Even though the world of modern social media may leave a lot to be desired, it nevertheless does occasionally have its bright and interesting moments :). While the definition of the latter could produce enough material for a whole book (not to mention the odd philosophical brawl), for me they mostly concern the occasional serious aeronautical discussions, all of which rarely fail to intrigue even the most basic aviation enthusiast. Having brought together in one place everyone from aspiring young aviators to experienced airline captains, these threads are always a gold mine of fantastic information and material – and had even served as an inspiration for my most detailed article to date, the extensive review of Croatia Airlines’ light aircraft, published a month or so ago 🙂 .
Rather unsurprisingly given the results, it would only be a matter of time before some new post or photo on Facebook would pique my interest once again. In the event, I did not have to wait long; already at the beginning of March, a member had put up a series of fantastic (and fantastically rare) photos taken from the Zagreb Airport (LDZA/ZAG) tower back in the 80s, covering everything from JAT’s DC-10s to the odd PanAm 737-200. Naturally enough, I was through the roof, and had immediately started digging through my own aviation collection for any other interesting bits from the period. However, having been born only in 1985, I could not produce any of my own material – so I had instead decided to dig up my dad’s old Jeppesen manuals, dust-covered reminders of his days as a dispatcher with Pan Adria in the early 80s 🙂 .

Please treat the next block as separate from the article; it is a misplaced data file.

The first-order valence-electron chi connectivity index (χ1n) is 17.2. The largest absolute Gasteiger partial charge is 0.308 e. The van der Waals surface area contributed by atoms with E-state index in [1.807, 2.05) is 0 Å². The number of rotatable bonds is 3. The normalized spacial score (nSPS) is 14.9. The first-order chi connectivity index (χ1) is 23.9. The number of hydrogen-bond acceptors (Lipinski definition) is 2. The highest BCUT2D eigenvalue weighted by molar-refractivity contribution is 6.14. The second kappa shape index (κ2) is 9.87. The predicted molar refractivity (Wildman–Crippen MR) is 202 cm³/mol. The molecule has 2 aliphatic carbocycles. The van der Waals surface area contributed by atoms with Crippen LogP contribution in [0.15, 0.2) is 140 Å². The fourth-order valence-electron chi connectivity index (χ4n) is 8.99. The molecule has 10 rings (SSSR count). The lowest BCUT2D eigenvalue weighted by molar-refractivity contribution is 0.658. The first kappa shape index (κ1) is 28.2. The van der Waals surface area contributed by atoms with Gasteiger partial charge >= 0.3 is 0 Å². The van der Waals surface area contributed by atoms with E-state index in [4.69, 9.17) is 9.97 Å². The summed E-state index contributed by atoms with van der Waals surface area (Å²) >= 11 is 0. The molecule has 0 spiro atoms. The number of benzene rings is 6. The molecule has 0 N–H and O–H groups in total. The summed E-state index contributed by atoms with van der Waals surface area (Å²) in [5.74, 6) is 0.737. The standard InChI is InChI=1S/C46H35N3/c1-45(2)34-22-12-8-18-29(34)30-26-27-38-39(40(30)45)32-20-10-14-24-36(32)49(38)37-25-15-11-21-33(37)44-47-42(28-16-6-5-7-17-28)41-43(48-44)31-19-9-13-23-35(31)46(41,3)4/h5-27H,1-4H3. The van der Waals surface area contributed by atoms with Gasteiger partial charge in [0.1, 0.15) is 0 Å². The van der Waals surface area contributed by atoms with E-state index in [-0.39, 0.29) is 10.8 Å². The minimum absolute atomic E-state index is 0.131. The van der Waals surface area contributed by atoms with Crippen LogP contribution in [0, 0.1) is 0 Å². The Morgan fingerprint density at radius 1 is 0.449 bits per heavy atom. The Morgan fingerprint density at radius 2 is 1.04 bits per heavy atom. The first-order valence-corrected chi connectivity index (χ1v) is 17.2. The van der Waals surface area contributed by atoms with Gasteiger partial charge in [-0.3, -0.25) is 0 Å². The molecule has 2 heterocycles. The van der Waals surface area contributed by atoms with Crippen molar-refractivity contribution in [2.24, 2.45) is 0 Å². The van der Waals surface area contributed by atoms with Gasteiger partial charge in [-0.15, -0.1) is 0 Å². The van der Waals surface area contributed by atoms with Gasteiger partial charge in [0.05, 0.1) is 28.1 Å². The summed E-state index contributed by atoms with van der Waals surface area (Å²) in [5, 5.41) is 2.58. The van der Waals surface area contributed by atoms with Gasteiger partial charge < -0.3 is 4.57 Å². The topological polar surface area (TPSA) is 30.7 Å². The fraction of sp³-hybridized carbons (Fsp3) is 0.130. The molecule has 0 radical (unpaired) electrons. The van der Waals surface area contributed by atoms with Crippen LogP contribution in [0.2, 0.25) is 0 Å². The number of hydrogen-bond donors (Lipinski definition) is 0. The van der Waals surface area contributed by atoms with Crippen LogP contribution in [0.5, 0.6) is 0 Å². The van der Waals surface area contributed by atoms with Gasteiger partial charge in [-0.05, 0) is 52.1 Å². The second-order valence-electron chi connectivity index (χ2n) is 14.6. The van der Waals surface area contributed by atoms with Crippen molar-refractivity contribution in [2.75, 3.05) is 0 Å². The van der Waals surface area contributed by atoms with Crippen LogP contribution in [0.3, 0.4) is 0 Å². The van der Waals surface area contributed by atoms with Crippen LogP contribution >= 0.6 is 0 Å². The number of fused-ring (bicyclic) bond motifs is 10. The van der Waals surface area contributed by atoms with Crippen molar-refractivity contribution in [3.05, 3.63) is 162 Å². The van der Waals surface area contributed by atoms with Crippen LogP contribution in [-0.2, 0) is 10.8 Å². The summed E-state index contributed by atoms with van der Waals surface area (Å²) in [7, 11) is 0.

With five full binders now at my disposal – covering most of Europe, North Africa and the western edges of the USSR – I was at a quandary of where to begin… the East German corridors towards Berlin, Munich’s old Riem Airport, Athens’ half-buried Hellenikon, or the 80s versions of Schipol, Heathrow and Charles de Gaulle… however, in the end I’d decided to stick close to home and take a 30 year trip back in time to the second airport I call home… 🙂